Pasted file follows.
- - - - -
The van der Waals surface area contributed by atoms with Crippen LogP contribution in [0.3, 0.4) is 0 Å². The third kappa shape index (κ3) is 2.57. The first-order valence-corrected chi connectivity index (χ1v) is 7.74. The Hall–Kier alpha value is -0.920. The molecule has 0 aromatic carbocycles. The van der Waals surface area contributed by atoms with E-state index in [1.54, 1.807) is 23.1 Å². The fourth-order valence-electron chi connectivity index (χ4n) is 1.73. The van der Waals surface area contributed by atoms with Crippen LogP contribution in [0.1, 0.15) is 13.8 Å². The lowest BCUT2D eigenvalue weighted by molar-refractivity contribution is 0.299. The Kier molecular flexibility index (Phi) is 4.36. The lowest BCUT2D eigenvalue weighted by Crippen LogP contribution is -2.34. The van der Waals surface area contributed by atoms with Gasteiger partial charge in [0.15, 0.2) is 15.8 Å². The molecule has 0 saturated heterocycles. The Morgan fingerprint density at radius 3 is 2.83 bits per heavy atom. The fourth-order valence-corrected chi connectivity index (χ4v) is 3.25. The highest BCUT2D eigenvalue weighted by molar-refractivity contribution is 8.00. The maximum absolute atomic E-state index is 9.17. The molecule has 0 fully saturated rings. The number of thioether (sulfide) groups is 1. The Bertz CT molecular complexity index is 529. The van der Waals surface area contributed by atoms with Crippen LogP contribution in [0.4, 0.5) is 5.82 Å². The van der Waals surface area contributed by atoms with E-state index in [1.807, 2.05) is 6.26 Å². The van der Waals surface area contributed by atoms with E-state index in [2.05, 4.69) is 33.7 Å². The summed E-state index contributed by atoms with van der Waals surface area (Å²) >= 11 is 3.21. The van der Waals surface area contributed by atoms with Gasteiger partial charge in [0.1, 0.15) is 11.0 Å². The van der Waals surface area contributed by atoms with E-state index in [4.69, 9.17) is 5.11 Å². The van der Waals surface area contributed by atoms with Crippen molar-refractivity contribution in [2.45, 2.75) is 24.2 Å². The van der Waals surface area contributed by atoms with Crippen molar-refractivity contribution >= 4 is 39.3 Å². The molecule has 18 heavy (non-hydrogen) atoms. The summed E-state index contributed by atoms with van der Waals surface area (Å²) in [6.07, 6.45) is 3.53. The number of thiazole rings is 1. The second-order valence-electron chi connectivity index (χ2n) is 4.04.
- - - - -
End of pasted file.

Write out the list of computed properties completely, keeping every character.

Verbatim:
The van der Waals surface area contributed by atoms with Crippen LogP contribution in [0.3, 0.4) is 0 Å². The third kappa shape index (κ3) is 2.57. The first-order valence-corrected chi connectivity index (χ1v) is 7.74. The Hall–Kier alpha value is -0.920. The molecule has 0 aromatic carbocycles. The van der Waals surface area contributed by atoms with E-state index in [1.54, 1.807) is 23.1 Å². The fourth-order valence-electron chi connectivity index (χ4n) is 1.73. The van der Waals surface area contributed by atoms with Crippen LogP contribution in [0.1, 0.15) is 13.8 Å². The lowest BCUT2D eigenvalue weighted by molar-refractivity contribution is 0.299. The Kier molecular flexibility index (Phi) is 4.36. The lowest BCUT2D eigenvalue weighted by Crippen LogP contribution is -2.34. The van der Waals surface area contributed by atoms with Gasteiger partial charge in [0.15, 0.2) is 15.8 Å². The molecule has 0 saturated heterocycles. The Morgan fingerprint density at radius 3 is 2.83 bits per heavy atom. The fourth-order valence-corrected chi connectivity index (χ4v) is 3.25. The highest BCUT2D eigenvalue weighted by molar-refractivity contribution is 8.00. The maximum absolute atomic E-state index is 9.17. The molecule has 0 fully saturated rings. The number of thioether (sulfide) groups is 1. The Bertz CT molecular complexity index is 529. The van der Waals surface area contributed by atoms with Crippen LogP contribution in [0.4, 0.5) is 5.82 Å². The van der Waals surface area contributed by atoms with E-state index in [1.807, 2.05) is 6.26 Å². The van der Waals surface area contributed by atoms with E-state index in [2.05, 4.69) is 33.7 Å². The summed E-state index contributed by atoms with van der Waals surface area (Å²) >= 11 is 3.21. The van der Waals surface area contributed by atoms with Gasteiger partial charge in [0.1, 0.15) is 11.0 Å². The van der Waals surface area contributed by atoms with E-state index in [4.69, 9.17) is 5.11 Å². The van der Waals surface area contributed by atoms with Crippen molar-refractivity contribution in [2.45, 2.75) is 24.2 Å². The van der Waals surface area contributed by atoms with Crippen molar-refractivity contribution >= 4 is 39.3 Å². The molecule has 18 heavy (non-hydrogen) atoms. The summed E-state index contributed by atoms with van der Waals surface area (Å²) in [6.07, 6.45) is 3.53. The number of thiazole rings is 1. The second-order valence-electron chi connectivity index (χ2n) is 4.04.